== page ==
We're all connected. We're attached to our phones, laptops and TVs, and we lose our minds when we have a slow connection. But there's plenty of ways to live without, and companies are already reacting to people cutting the cord. Because let's be honest, TV, cable and internet are some of our largest expenses.
I'm not suggesting you throw your phone in river and go off grid, but look for opportunities to save. If you live with roommates, could you survive on internet and streaming services? Getting rid of cable might help you all save some money.
Another option is discovering underutilized services. For example, Amazon offers music streaming, audiobooks, and other features with a Prime Account. Maybe there's an opportunity to eliminate a service as a result.
And when in doubt, library it out. Libraries are great because they typically have free everything: Wi-Fi, books, eBooks, movies, and music. If entertainment happens to be some of your biggest expenses, maybe you could get by using the library.
Track your money with software and apps.
Thankfully the geniuses of Silicon Valley and beyond have thought of you and your financial futures. There are dozens, if not hundreds, of apps and software to help you with investing. More than sending money to friends, there are services that offer you the opportunity to purchase cryptocurrency, track expenses and monitor your investments.
Investing in your 20s has never been easier as you can login and quickly assess the state of your finances. Plus, there are typically beautiful charts and graphs to help you understand your numbers visually. Seeing a big slice of your financial plan can be the lightbulb that makes you realize a change in your money habits.
Ditch your desire for new and shiny.
Here's a really simple tip: new stuff is always more expensive. And while there are certainly some things you don't want secondhand, there's plenty you can totally live with.
First of all, your car is definitely something you should consider buying used. Perhaps, you've heard that a car starts depreciating in value the moment you drive it off the lot. It's true, and in fact it doesn't get any better in the coming years.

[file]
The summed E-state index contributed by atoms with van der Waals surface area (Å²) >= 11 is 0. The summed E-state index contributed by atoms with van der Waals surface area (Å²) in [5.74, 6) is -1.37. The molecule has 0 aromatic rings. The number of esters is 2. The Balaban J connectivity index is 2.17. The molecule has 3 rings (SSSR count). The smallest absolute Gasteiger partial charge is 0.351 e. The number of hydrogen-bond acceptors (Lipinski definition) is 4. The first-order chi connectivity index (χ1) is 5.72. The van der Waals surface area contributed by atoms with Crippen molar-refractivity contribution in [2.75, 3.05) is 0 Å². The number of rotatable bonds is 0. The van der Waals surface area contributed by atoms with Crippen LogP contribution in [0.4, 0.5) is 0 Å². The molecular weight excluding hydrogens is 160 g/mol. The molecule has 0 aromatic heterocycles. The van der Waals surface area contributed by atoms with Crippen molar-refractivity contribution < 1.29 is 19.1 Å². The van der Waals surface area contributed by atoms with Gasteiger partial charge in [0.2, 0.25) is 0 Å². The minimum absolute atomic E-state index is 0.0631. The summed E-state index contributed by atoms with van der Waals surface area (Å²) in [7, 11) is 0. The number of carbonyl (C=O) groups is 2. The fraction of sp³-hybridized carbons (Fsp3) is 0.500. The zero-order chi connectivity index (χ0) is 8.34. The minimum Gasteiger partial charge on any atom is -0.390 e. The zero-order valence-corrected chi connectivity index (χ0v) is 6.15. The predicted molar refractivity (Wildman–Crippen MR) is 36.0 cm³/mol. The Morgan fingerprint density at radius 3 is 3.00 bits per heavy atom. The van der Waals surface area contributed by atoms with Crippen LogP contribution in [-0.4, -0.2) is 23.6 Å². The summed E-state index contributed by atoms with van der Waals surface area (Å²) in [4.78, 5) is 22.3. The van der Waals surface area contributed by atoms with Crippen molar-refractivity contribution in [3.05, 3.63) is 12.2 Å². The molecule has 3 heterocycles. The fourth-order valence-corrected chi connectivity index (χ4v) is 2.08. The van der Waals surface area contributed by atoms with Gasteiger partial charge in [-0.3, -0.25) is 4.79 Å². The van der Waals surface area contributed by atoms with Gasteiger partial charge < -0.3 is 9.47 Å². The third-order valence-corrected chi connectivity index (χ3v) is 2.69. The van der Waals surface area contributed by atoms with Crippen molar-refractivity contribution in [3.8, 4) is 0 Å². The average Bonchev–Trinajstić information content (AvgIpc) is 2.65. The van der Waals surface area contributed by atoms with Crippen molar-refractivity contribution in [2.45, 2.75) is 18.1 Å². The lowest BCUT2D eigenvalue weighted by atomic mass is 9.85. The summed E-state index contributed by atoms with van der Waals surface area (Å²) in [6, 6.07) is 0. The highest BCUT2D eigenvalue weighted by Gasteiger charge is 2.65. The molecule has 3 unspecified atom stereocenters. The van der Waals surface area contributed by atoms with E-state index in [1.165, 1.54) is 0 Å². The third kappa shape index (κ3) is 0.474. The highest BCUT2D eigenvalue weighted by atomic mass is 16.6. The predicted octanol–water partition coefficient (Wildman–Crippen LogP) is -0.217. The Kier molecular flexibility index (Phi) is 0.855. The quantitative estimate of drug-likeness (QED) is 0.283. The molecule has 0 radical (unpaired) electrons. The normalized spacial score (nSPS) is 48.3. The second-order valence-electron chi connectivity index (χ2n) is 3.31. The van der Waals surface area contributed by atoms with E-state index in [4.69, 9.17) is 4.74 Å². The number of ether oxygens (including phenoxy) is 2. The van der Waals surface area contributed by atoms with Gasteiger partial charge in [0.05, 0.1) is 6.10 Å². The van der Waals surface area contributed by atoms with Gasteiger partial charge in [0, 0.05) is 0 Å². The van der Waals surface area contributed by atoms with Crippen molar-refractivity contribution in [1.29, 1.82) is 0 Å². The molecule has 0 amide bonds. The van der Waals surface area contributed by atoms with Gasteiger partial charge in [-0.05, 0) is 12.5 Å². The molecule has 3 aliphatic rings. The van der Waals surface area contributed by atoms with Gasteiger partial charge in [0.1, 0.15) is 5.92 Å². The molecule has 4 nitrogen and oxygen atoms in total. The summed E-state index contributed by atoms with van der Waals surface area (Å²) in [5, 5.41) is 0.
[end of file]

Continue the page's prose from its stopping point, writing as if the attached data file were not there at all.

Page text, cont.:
You can expect your brand new car to lose 60% of its value in the first 5 years! So purchasing a new car is a terrible idea for investing in your 20s.
That beings said, if you're in the market for a car, you should consider a used car with a neutral color, good gas mileage, lots of features, and a strong brand. These should help prevent your losing more value should you need to resell.
Beyond cars, think about buying used furniture, clothing and appliances. All of those can be really expensive new but obtained for a fraction of the cost after someone else tires of them.
Prepare for the absolute worst.
There will come a day where you're going to need money that you likely don't have. An unexpected accident, illness or other tragedy is probably going to happen to even the luckiest of people. Unfortunately, an incident like this can wipe your savings and put you into serious financial trouble. That's why you'll want to plan for it.
This should be a portion of your savings, a true rainy day fund. You'll want access to it, but make sure you don't tap into it for frivolous things. That's why you should avoid a standard savings account. Consider a money market, CD or high-yield savings account.
And as with all decisions about learning how to invest in your 20s, it's best you seek advice from a professional advisor on how best to allocate your money.